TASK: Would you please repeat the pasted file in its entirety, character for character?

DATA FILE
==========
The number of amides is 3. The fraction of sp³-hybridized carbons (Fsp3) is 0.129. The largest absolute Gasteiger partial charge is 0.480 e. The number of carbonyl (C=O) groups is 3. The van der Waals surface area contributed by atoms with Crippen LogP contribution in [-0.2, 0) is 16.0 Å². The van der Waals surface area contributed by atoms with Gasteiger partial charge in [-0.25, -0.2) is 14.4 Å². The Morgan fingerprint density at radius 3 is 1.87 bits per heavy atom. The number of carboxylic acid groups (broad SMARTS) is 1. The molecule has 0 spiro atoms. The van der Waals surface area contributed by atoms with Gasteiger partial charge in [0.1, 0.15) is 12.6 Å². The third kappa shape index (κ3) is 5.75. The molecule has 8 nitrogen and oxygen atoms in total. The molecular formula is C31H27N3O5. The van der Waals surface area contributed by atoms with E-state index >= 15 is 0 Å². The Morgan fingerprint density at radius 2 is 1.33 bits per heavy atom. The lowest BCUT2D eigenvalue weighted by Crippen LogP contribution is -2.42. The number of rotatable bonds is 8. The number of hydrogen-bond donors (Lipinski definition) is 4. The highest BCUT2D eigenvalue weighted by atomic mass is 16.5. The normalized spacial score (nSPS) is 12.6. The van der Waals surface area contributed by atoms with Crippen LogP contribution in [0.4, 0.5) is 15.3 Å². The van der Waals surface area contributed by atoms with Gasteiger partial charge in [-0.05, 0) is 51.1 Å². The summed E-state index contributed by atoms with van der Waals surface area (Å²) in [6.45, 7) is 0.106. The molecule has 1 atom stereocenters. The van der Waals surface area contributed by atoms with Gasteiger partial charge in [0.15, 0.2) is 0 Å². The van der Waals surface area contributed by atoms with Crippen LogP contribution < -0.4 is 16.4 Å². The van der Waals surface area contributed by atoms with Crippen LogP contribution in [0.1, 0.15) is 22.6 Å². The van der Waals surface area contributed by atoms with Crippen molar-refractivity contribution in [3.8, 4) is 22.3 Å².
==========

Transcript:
The number of amides is 3. The fraction of sp³-hybridized carbons (Fsp3) is 0.129. The largest absolute Gasteiger partial charge is 0.480 e. The number of carbonyl (C=O) groups is 3. The van der Waals surface area contributed by atoms with Crippen LogP contribution in [-0.2, 0) is 16.0 Å². The van der Waals surface area contributed by atoms with Gasteiger partial charge in [-0.25, -0.2) is 14.4 Å². The Morgan fingerprint density at radius 3 is 1.87 bits per heavy atom. The number of carboxylic acid groups (broad SMARTS) is 1. The molecule has 0 spiro atoms. The van der Waals surface area contributed by atoms with Gasteiger partial charge in [0.1, 0.15) is 12.6 Å². The third kappa shape index (κ3) is 5.75. The molecule has 8 nitrogen and oxygen atoms in total. The molecular formula is C31H27N3O5. The van der Waals surface area contributed by atoms with E-state index >= 15 is 0 Å². The Morgan fingerprint density at radius 2 is 1.33 bits per heavy atom. The lowest BCUT2D eigenvalue weighted by Crippen LogP contribution is -2.42. The number of rotatable bonds is 8. The number of hydrogen-bond donors (Lipinski definition) is 4. The highest BCUT2D eigenvalue weighted by atomic mass is 16.5. The normalized spacial score (nSPS) is 12.6. The van der Waals surface area contributed by atoms with Crippen LogP contribution in [0.4, 0.5) is 15.3 Å². The van der Waals surface area contributed by atoms with Gasteiger partial charge in [-0.05, 0) is 51.1 Å². The summed E-state index contributed by atoms with van der Waals surface area (Å²) in [6.45, 7) is 0.106. The molecule has 1 atom stereocenters. The van der Waals surface area contributed by atoms with Gasteiger partial charge in [0.15, 0.2) is 0 Å². The van der Waals surface area contributed by atoms with Crippen LogP contribution < -0.4 is 16.4 Å². The van der Waals surface area contributed by atoms with Crippen LogP contribution in [0.1, 0.15) is 22.6 Å². The van der Waals surface area contributed by atoms with Crippen molar-refractivity contribution in [3.8, 4) is 22.3 Å².